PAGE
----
Haiti marked four years on Sunday since a violent earthquake shattered the impoverished nation, which is still struggling to recover from the widespread devastation that killed 250,000 people.
Haitians, many dressed in white, flocked to church services for somber remembrances for those who perished in the tragedy on 12 January, 2010, which left about a million people homeless.
But four years on, nearly 200,000 people are still living in dire conditions in temporary shelters, and residents complain of having received little help since NGOs left.
President Michel Martelly, who has faced protests over the slow pace of rebuilding, declared the anniversary a "day of reflection and commemoration."
Martelly later in the day was to lay flowers at the site of a mass grave where many of the quake's victims were buried.
Flags were to be lowered throughout the country and businesses closed to mark the anniversary, while radio and television stations were encouraged to broadcast programming suitable to the emotional occasion.
The devastation is still keenly felt in Port-au-Prince, the teeming capital of the Americas' poorest country.
Faced with criticism over the slow pace of rebuilding, especially of administrative buildings -- including the legislative palace -- Prime Minister Laurent Lamothe called on Haiti's 10 million people to unite.
"We are going to press on the accelerator to advance the main projects, and Haitians will be proud of reconstruction," Lamothe told the press last week, presenting models of several public buildings that are under construction.
Church ministers on Sunday railed against the time it was taking to reconstruct buildings that were largely leveled throughout the capital.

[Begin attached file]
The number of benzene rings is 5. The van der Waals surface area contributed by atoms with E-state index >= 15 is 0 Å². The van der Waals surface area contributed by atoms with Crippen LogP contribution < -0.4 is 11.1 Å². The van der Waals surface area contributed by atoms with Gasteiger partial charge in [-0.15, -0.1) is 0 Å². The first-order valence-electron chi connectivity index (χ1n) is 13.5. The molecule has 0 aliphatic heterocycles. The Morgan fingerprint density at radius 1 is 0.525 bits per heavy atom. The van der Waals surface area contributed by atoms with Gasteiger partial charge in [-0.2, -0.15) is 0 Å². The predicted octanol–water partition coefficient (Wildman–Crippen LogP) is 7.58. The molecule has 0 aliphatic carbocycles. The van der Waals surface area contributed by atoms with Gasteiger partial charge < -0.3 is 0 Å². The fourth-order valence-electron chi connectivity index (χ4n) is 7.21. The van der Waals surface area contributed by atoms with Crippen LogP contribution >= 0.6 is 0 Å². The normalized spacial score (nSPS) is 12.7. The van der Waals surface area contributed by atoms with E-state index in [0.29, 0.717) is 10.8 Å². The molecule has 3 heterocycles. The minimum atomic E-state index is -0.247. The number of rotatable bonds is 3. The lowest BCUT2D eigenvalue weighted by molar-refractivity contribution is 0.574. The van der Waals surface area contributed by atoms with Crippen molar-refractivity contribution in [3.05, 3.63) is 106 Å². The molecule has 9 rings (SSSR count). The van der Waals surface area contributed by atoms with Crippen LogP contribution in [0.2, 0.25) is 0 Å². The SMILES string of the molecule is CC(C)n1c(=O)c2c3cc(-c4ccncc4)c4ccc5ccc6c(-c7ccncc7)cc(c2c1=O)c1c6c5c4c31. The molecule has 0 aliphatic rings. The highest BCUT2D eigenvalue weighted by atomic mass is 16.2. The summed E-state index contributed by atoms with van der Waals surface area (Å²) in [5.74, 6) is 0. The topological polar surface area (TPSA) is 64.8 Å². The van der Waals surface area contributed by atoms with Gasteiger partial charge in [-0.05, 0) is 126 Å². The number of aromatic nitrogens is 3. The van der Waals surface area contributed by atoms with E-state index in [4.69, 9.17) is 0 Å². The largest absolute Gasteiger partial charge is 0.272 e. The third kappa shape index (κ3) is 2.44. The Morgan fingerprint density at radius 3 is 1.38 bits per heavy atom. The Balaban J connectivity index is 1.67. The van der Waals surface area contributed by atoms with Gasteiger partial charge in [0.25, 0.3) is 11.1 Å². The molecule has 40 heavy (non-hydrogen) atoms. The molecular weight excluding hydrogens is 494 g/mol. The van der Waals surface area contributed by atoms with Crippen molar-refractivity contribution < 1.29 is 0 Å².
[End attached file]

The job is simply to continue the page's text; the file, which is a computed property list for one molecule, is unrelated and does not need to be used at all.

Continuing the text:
"We are still waiting for reconstruction of the country that has been promised by authorities, but we are certain of getting the reconstruction promised by God," one pastor told his congregation.
Opposition critics have attacked the government for failing to make better progress on rebuilding.
The government says that a large portion of the estimated $381 million donated by governments and organizations the world over was spent on the post-earthquake emergency and not for reconstruction.
"We were lucky to have help from Venezuela. Most of our projects were accomplished with Venezuelan money. With slim means, we accomplished a lot of things," Lamothe told AFP, expressing hope that the international community would make good on its aid pledges.
He criticized the international community for failing to provide promised aid of nearly $9 billion.
"If the international community had fulfilled its commitment, we would have accomplished 10 times more than we have achieved," Lamothe said.
"We must continue to make the international community aware.
"But Haiti is better off four years after the earthquake even if there remains much to be done."
Haiti has recently seen an increase in anti-government protests, some breaking out into violent clashes.
Protesters have called for the resignation of Martelly, who has been in office since 2011, and are also demanding better living conditions.
Plans for rebuilding Port-au-Prince have been presented to the public, but the construction never happened.
"Reconstruction of the capital will require the creation of a new downtown and the creation of an administrative center," Lamothe said.
Some 42 public buildings were among those flattened during the earthquake, and most are still lying wrecked.
"The country was deeply hurt... we have resettled the homeless and the construction of seven ministry and public offices is under way," Lamothe told AFP.